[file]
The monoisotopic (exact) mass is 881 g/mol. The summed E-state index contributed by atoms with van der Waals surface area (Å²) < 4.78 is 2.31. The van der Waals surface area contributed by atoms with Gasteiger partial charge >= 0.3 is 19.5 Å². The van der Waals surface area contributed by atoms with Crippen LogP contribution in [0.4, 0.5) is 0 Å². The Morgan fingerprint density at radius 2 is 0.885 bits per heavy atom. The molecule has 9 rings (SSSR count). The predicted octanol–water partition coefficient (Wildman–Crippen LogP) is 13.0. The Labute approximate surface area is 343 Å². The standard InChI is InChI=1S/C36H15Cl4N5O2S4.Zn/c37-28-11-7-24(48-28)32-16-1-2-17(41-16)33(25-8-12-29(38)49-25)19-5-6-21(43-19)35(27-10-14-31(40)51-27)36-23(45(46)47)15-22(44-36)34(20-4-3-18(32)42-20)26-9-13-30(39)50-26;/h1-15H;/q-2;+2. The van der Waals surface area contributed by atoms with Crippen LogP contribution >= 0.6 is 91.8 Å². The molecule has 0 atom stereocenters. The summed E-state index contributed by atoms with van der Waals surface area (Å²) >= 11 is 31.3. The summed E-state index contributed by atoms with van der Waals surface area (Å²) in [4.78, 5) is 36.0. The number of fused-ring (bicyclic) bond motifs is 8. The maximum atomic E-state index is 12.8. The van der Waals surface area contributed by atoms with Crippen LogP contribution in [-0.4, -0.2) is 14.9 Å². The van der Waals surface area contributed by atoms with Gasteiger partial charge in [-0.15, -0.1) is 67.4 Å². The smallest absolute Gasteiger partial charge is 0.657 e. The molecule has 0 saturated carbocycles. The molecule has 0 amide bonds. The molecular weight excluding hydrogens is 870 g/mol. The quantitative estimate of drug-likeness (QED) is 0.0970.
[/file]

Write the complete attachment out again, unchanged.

The monoisotopic (exact) mass is 881 g/mol. The summed E-state index contributed by atoms with van der Waals surface area (Å²) < 4.78 is 2.31. The van der Waals surface area contributed by atoms with Gasteiger partial charge >= 0.3 is 19.5 Å². The van der Waals surface area contributed by atoms with Crippen LogP contribution in [0.4, 0.5) is 0 Å². The Morgan fingerprint density at radius 2 is 0.885 bits per heavy atom. The molecule has 9 rings (SSSR count). The predicted octanol–water partition coefficient (Wildman–Crippen LogP) is 13.0. The Labute approximate surface area is 343 Å². The standard InChI is InChI=1S/C36H15Cl4N5O2S4.Zn/c37-28-11-7-24(48-28)32-16-1-2-17(41-16)33(25-8-12-29(38)49-25)19-5-6-21(43-19)35(27-10-14-31(40)51-27)36-23(45(46)47)15-22(44-36)34(20-4-3-18(32)42-20)26-9-13-30(39)50-26;/h1-15H;/q-2;+2. The van der Waals surface area contributed by atoms with Crippen LogP contribution >= 0.6 is 91.8 Å². The molecule has 0 atom stereocenters. The summed E-state index contributed by atoms with van der Waals surface area (Å²) >= 11 is 31.3. The summed E-state index contributed by atoms with van der Waals surface area (Å²) in [4.78, 5) is 36.0. The number of fused-ring (bicyclic) bond motifs is 8. The maximum atomic E-state index is 12.8. The van der Waals surface area contributed by atoms with Crippen LogP contribution in [-0.4, -0.2) is 14.9 Å². The van der Waals surface area contributed by atoms with Gasteiger partial charge in [-0.15, -0.1) is 67.4 Å². The smallest absolute Gasteiger partial charge is 0.657 e. The molecule has 0 saturated carbocycles. The molecule has 0 amide bonds. The molecular weight excluding hydrogens is 870 g/mol. The quantitative estimate of drug-likeness (QED) is 0.0970.